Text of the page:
"The Star-Spangled Banner" is the national anthem of the United States. The lyrics come from "Defence of Fort McHenry", a poem written in 1814 by the 35-year-old Maryland lawyer and amateur poet, Francis Scott Key, after witnessing the bombardment of Fort McHenry by the British Royal Navy ships in Chesapeake Bay during the Battle of Fort McHenry in the War of 1812. The poem was set to the tune of "To Anacreon in Heaven", a popular British song.

It is played at many official state functions both inside the United States and abroad. It was officially adopted as the US anthem in 1931.

Literary commentEdit

This song is referenced in numerous Harry Turtledove timelines with a POD after 1814. It has special significance only in a few of them.

The Star-Spangled Banner in The Guns of the SouthEdit

Although neither the United States nor the Confederate States had an official national anthem, "The Star-Spangled Banner" unofficially held this status in the former, while "Dixie" held it in the latter. At the armistice ceremony in Washington City, which ended the main theater of the Second American Revolution, a military band from each nation played the other nation's unofficial anthem.[1]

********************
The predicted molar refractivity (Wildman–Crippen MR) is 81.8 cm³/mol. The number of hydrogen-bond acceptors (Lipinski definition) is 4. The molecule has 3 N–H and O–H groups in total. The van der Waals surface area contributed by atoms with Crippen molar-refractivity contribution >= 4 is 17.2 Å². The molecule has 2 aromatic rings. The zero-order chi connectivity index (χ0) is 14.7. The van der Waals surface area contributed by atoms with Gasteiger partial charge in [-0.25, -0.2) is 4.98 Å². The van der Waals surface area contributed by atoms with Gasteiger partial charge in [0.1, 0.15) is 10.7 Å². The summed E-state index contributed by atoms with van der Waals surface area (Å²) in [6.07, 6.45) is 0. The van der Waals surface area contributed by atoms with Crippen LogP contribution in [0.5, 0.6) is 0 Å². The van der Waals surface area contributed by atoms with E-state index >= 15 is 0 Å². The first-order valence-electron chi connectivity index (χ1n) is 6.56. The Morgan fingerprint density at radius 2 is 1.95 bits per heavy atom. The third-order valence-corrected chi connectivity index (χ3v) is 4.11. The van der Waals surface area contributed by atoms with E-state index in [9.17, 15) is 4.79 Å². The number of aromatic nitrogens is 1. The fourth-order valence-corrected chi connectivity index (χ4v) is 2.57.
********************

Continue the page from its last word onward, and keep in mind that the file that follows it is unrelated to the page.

The Star-Spangled Banner in Southern VictoryEdit

"The Star-Spangled Banner" was a staple of Remembrance Day parades before the Great War. In 1915 at the New York City parade, a military band playing the anthem was conducted by John Philip Sousa.

In 1940, the anthem was played by a Confederate States military band when US President Al Smith visited Richmond.

The Star-Spangled Banner in WorldwarEdit

"The Star-Spangled Banner" was played when US Ambassador Sam Yeager was presented to the 37th Emperor Risson of the Race in his palace in Preffilo on Home.


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